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19th Century American Whaling

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The Sea-Elephants of Kerguelen's Land.

W. H. Macy

August 1869
pp. 97-104

The Sea-Elephants of Kerguelen's Land.

      The great Island of Kerguelen, in the high latitudes of the Indian Ocean, more commonly called by the appropriate name "Desolation," has for nearly half a century past been visited by adventurous mariners from New London and other whaling ports who have hunted leviathan in the adjacent seas, and slaughtered the amphibious phocae on its sterile shores.

      The eastern coast of this island is comparatively easy of access, and affords well-sheltered harbors, where vessels may ride in perfect safety at all seasons of the year. But the seals and sea-elephants have been nearly exterminated on that side; and the comparatively small remnant of them have been driven to localities where all the resources of human art are hardly sufficient to reach them. These animals are exceedingly timid and wary; and as they multiply but slowly, a few seasons suffice to "work out" a beach where the stock may appear, at the time of its first discovery, to be inexhaustible.

      The scene of our story lies on the western, or "weather" coast of Desolation, where a slight indentation, or bight, is laid down on the more modern charts as "Bonfire Beach." We speak of a period when this shore of the island was, for the most part, a sealed book, even to enterprising navigators.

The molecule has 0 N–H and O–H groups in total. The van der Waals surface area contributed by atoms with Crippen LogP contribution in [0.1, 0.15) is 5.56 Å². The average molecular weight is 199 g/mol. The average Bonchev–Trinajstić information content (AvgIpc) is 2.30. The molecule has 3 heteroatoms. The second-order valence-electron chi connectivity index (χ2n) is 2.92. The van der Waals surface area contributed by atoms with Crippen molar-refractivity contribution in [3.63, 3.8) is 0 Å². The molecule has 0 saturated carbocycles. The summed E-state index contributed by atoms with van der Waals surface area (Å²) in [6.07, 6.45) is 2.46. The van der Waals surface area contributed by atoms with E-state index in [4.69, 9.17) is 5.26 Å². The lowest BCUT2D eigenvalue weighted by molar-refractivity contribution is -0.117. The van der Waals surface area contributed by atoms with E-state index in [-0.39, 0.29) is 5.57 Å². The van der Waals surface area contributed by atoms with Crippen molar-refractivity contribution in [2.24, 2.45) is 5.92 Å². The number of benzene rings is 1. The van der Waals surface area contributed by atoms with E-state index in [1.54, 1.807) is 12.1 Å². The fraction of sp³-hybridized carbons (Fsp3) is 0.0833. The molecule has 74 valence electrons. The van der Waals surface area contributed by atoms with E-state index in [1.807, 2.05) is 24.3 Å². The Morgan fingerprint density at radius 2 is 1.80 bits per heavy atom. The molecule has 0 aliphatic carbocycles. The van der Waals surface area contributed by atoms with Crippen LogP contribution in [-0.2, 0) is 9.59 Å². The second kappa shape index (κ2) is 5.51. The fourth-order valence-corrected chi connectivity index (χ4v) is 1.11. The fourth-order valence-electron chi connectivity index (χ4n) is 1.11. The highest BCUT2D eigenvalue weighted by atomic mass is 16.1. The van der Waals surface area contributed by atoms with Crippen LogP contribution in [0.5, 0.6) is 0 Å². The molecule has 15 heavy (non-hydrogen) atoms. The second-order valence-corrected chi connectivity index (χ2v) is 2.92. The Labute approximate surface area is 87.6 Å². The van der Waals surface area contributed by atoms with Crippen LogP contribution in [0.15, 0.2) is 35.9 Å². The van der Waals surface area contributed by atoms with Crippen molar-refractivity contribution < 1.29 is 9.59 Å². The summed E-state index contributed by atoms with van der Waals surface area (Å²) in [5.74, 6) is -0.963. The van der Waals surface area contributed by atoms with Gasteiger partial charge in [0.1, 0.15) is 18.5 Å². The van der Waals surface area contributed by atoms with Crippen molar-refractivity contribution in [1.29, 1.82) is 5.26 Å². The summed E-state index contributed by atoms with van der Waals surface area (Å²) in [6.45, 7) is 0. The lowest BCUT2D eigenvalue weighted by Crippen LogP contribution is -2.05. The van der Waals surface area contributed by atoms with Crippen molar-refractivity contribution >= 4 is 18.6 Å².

Captain Joe Berkely, one of the most experienced of English sealers, who had made several successful voyages to Patagonia and the Crozettes, was then in command of the staunch, fast-sailing brigantine, Coeur de Lion, fitted out at Cape Town for a short cruise "on Desolation." Not finding the sea-elephants in sufficient numbers at their old haunts, he pushed on, doubled the south side of the island, and proceeded to explore for new hunting grounds. He trusted to the good qualities of his vessel, and to slants of weather, to enable him to "work a beach," even on an iron-bound lee-shore. Success was not to be obtained without incurring some risk; but a good "cut" or two, where the animals were numerous and undisturbed, would fill his brig and send him home to Cape Colony with flying colors.

      He found himself one wet misty morning much nearer the land than was desirable under the circumstances; for the roar of the breakers was distinctly heard; while the shore on which they dashed was hidden from view, and the lead gave no soundings. The wind had died away during the night; and his little vessel lay tossing and wallowing in the tumbling sea, which scarcely ever goes down in this part of the ocean.